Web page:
Healthy Living

Eat your food like your medicines or else you will eat your medicines like food”. Remember You are what you eat.

Eating a nutritious, balanced diet is an important part of looking after your heart. Knowing what, when, and how much to eat can help reduce your risk of developing a heart condition. You’ll be surprised at how easy it is to make simple changes to your everyday habits that end up making a big difference.

Mind your plate!!!

Eating healthy doesn’t have to mean dieting or giving up all the foods you love. Learn how to ditch the junk, give your body the nutrients it needs, while eating the foods you love.

Try these daily tips that will help your family take a step-by-step approach to eating healthy.

  • Vegetables and fruits are loaded with nutrients and fiber, and typically low in calories and sodium.  Fresh are your best option but canned and frozen produce can also be healthy choices but compare food labels and choose wisely.
  • Eat whole grains:  Choose whole –grain foods, such as whole-wheat bread, brown rice, popcorn, oatmeal and whole-grain cereal. They are a better option than the processed grains.
  • Some fats are better for you than others. Use liquid vegetable oils such as canola, corn, olive, safflower, sesame and sunflower oils in place of butter, ghee, kimbo and solid fats whenever possible. Eating foods that contain saturated fats raises the level of cholesterol in your blood. High levels of LDL cholesterol in your blood increase your risk of heart disease and stroke.
  • Chicken, fish and beans are good choices for protein. Remove skin and visible fat from poultry. If you do eat red meat, limit it to once in a while, keep to small portions and choose the leanest cuts.
  • For snack time, keep fresh fruit and pre-chopped or no-chop veggies on hand. Your family is more likely to grab fruits and vegetables over other items if they’re readily available.
  • Enjoy fish high in omega-3 fatty acids. Oily fish such as salmon, mackerel, Tuna, trout, sardines, cod liver are very good choices. Fresh water tilapia has less omega 3 than those mentioned before but it’s a good source of protein and is relatively low in fat.
  • Reduce on the sodium intake. You might be getting more sodium than you need, even if you never pick up the salt shaker. That’s because most of the sodium we eat comes from packaged and restaurant foods. That can make it hard to control how much sodium you eat, because it’s added to your food before you buy it.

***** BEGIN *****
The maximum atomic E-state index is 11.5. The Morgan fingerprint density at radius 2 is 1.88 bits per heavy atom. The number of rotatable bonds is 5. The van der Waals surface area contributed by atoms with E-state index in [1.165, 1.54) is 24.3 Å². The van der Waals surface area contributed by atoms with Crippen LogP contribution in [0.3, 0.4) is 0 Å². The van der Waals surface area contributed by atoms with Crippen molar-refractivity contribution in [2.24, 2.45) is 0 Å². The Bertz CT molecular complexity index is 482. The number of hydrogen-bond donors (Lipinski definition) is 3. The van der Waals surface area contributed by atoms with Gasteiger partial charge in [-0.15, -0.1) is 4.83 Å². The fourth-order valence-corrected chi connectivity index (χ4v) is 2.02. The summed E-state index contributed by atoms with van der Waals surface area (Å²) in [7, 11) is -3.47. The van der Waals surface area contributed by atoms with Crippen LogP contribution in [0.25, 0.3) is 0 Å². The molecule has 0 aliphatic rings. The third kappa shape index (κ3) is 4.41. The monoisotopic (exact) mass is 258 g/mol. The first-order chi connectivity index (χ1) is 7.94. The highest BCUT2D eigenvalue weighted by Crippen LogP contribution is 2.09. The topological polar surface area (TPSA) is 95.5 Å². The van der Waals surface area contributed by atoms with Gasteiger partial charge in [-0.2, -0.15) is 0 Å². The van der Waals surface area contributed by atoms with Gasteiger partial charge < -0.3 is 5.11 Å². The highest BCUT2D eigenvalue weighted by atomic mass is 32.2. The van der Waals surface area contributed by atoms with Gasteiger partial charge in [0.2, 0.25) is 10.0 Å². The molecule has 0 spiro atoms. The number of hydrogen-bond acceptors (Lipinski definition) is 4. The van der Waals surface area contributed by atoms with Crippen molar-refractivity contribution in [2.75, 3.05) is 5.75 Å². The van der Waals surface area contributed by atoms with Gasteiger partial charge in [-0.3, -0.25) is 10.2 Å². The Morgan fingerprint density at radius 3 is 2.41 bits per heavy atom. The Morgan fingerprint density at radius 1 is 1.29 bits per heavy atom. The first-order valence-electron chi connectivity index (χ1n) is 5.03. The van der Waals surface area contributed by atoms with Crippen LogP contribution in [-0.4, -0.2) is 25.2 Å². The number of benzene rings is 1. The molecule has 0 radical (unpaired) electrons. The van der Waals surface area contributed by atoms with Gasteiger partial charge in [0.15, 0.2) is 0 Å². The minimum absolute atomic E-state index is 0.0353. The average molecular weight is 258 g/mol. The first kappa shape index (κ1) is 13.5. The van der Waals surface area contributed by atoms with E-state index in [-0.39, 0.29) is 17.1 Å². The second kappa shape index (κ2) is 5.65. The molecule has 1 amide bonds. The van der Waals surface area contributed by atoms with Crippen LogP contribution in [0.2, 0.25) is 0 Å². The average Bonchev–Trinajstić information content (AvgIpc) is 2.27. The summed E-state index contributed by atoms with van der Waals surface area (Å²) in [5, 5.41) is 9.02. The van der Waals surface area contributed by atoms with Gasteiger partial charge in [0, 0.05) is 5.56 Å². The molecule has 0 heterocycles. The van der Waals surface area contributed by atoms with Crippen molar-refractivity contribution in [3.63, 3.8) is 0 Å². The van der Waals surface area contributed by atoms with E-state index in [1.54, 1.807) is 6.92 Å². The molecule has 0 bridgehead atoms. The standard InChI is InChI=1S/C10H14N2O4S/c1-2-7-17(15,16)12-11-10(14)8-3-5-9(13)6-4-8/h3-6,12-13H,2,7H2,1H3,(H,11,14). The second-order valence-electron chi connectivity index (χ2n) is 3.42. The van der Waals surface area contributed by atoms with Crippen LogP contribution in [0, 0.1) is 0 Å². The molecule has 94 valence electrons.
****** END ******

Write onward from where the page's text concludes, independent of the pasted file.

• Read food nutrient labels for packaged and canned foods Pick healthy foods that provide nutrients like vitamins, minerals, and dietary fiber but limit sodium, added sugars, saturated fat and trans fat.
  • Encourage children to try new fruits and vegetables by making it a fun experience.  Let them pick out a new fruit or vegetable in the market every so often, and allow them to adventure with it, like figuring out together how to cook or prepare it in a healthy way.
  • Help your children develop healthy habits early in life that will bring lifelong benefits. Be a good role model, make it fun, and involve the whole family in lifestyle changes.
  • Use fresh or dried herbs and spices or a salt-free seasoning blend in place of salt when cooking. Add a squeeze of fresh lemon or lime to add flavor to cooked foods.
  • Snack on a small hand full of nuts or seeds:  It can be a satisfying and healthy snack. Look for unsalted or lightly salted nuts. Almonds, hazelnuts, peanuts, pecans, pistachios, ground nuts, corn, pumpkin seeds and walnuts are all good choices.
  • Pack your own healthy snacks to work and school. Put cut-up veggies and fruits in portion-sized containers for easy, healthy snacking on the go, without the added sugars and sodium.
  • Endeavor to cook at home you have more control over ingredients and portion sizes, so aim to cook at home more often than eating out.
  • Cook vegetables in a healthy way that will help bring out their natural flavors, including roasting, grilling, steaming and baking. You’ll need less salt (if any) and may even turn the most anti-veggie kid into a fan!
  • Instead of frying foods – which can add a lot of extra calories and unhealthy fats– use healthier cooking methods that add little or no solid fat, like roasting, grilling, baking or steaming.
  • Get your kids in the kitchen! They’ll be more excited about eating healthy foods when they’ve been involved. Give them age-appropriate tasks and keep a step-stool handy.
  • Grow fruits and veggies in your own garden.  This will encourage the whole family to eat more fruits and veggies, kids are more likely to try something they’ve grown themselves.
  • Watch out for added sugars They add extra calories but no helpful nutrients. Sugar-sweetened beverages and soft drinks are the number one source of added sugars for most of us.
  • Reduce the sugar intake, by trying sparkling water, unsweetened tea or sugar-free beverages instead of sugar-sweetened soda or tea. Add lemon, lime or berries to beverages for extra flavor.
  • Do more meatless meals often. Think vegetable based meals, vegetables and beans can add protein, fiber, and other nutrients to a meal.
  • Eating healthy on a budget can seem difficult, but it can be done! Many fruits, vegetables and legumes (beans and peas) cost less than most meats per serving.
  • Eat the rainbow A fun and tasty way to make sure your family is eating a good variety of fruits and vegetables is to eat as many different colors as you can each day.